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Microsoft officially launches AI bot-creation services for developers

(Image credit: Image source: Shutterstock/Montri Nipitvittaya)

Microsoft is giving enterprise developers the tools they need build business-friendly AI chatbots (opens in new tab) that will work across a variety of platforms. 

The company has announced the general availability of two key cloud services, Azure Bot Service and Language Understanding (LUIS), that are a part of its AI-powered Microsoft Cognitive Services.  By combining these two services, enterprise developers will be able to create and deploy intelligent conversational apps that work across Microsoft's own apps and on a large variety of social media platforms as well. 

Azure Bot Service can be utilised to create conversational interfaces for websites, apps and messaging platforms or in Microsoft's own terms “channels.”  Developers will not have to adapt their code for each platform and their chatbots will work across the company's own apps and third-party apps such as Slack and Facebook Messenger. 

Microsoft has added new Premium Channels that will allow customers to communicate directly with users of their website or app and they will no longer need to share information with public chat services.  Open-source software can also be accessed to help developers better customise their chatbots.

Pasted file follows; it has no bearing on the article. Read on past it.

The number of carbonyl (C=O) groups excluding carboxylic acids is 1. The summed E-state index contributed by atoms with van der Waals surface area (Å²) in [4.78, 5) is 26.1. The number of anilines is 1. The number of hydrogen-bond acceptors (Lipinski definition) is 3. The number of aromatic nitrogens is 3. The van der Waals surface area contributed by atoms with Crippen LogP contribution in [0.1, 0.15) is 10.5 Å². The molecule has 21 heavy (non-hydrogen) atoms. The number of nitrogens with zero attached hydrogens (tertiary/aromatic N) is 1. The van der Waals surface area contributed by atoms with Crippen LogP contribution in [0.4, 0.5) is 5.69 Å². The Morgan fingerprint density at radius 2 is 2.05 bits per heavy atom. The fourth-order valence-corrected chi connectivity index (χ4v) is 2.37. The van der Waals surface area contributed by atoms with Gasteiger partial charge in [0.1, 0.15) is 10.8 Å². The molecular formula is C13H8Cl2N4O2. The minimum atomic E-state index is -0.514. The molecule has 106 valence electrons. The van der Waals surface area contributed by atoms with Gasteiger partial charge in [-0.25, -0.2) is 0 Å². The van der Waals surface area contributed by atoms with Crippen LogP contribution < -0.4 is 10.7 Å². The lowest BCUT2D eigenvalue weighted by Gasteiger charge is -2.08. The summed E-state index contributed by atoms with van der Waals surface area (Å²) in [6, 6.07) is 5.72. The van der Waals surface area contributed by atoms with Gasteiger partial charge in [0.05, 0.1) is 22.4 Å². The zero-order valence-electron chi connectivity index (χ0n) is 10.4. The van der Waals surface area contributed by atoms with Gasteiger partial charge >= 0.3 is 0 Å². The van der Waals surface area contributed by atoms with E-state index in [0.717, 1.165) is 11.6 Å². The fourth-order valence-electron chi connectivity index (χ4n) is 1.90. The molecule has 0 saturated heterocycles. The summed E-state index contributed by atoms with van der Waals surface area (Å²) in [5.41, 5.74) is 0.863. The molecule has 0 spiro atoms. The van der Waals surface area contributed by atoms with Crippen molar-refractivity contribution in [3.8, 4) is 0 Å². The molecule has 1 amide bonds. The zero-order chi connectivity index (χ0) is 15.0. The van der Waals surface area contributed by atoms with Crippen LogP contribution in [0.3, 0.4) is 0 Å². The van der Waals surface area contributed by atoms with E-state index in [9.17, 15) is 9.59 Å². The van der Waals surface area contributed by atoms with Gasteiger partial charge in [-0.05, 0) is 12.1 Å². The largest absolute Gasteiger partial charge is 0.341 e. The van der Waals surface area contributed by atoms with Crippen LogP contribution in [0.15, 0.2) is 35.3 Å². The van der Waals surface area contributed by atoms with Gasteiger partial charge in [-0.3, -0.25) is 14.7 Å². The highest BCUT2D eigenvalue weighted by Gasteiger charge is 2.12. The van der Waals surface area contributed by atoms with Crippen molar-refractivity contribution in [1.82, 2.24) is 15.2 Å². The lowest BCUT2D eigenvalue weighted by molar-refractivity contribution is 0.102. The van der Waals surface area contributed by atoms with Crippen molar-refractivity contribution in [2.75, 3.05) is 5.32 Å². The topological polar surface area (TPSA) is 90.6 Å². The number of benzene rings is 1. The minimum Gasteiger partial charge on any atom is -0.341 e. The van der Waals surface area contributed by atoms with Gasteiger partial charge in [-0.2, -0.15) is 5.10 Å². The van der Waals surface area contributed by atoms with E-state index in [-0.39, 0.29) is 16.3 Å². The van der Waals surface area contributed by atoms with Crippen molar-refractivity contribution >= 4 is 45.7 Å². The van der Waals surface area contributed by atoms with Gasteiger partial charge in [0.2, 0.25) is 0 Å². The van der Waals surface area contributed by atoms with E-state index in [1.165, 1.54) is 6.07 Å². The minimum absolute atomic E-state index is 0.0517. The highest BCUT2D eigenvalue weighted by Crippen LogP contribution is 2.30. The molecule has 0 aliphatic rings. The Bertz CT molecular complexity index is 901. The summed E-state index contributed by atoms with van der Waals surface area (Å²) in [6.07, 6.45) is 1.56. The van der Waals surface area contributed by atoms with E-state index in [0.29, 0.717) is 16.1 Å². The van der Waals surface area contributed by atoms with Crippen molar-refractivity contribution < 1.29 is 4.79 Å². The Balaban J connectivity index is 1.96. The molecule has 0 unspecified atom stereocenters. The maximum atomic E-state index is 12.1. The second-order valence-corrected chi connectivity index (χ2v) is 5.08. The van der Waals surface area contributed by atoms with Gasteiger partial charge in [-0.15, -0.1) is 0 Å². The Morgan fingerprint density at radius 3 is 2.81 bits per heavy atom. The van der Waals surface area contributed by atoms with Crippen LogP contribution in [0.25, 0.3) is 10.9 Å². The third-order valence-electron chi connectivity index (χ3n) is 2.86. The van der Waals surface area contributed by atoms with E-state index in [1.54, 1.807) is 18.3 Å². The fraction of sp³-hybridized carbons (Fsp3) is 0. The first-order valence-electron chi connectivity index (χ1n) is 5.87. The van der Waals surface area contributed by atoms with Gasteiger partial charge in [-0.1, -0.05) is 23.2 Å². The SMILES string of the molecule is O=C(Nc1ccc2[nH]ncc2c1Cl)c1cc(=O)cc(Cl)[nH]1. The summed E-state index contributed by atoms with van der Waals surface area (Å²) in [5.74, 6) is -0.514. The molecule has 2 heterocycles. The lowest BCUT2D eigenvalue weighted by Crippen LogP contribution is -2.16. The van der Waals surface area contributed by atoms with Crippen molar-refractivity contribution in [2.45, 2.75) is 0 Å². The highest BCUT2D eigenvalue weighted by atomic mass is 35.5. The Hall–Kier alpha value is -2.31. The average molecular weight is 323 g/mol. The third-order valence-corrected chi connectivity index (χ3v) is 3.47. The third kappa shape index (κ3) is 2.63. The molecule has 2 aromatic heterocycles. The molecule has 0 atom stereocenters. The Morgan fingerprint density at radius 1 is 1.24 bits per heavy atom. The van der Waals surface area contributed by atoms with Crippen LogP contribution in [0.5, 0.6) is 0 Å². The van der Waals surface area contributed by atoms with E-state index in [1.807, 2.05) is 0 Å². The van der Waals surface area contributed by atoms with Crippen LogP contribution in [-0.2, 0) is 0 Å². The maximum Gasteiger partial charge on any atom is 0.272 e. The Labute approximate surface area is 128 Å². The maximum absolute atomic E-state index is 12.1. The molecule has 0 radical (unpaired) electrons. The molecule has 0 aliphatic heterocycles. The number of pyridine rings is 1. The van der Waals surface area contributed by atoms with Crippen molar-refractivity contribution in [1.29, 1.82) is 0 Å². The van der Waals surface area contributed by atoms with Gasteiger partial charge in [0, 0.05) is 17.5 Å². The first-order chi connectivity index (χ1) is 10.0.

LUIS will allow developers to create more intuitive bots that can accept natural language input and even figure out what a user means.  Developers well-versed data science can also use the service to create custom models designed around specific verticals to build AI chatbots that better suit the needs of their organisation's business objectives and workflows. 

Expect to see more businesses utilising chatbots on their websites and apps now that Microsoft (opens in new tab) has put these services in the hands of enterprise developers.   

Image Credit: Montri Nipitvittaya / Shutterstock

After getting his start at ITProPortal and then working with the TechRadar Pro team for the last several years, Anthony is now the security and networking editor at Tom’s Guide where he covers everything from data breaches to how to cover your whole home or business with Wi-Fi. When not writing, you can find him tinkering with PCs and game consoles, managing cables and upgrading his smart home.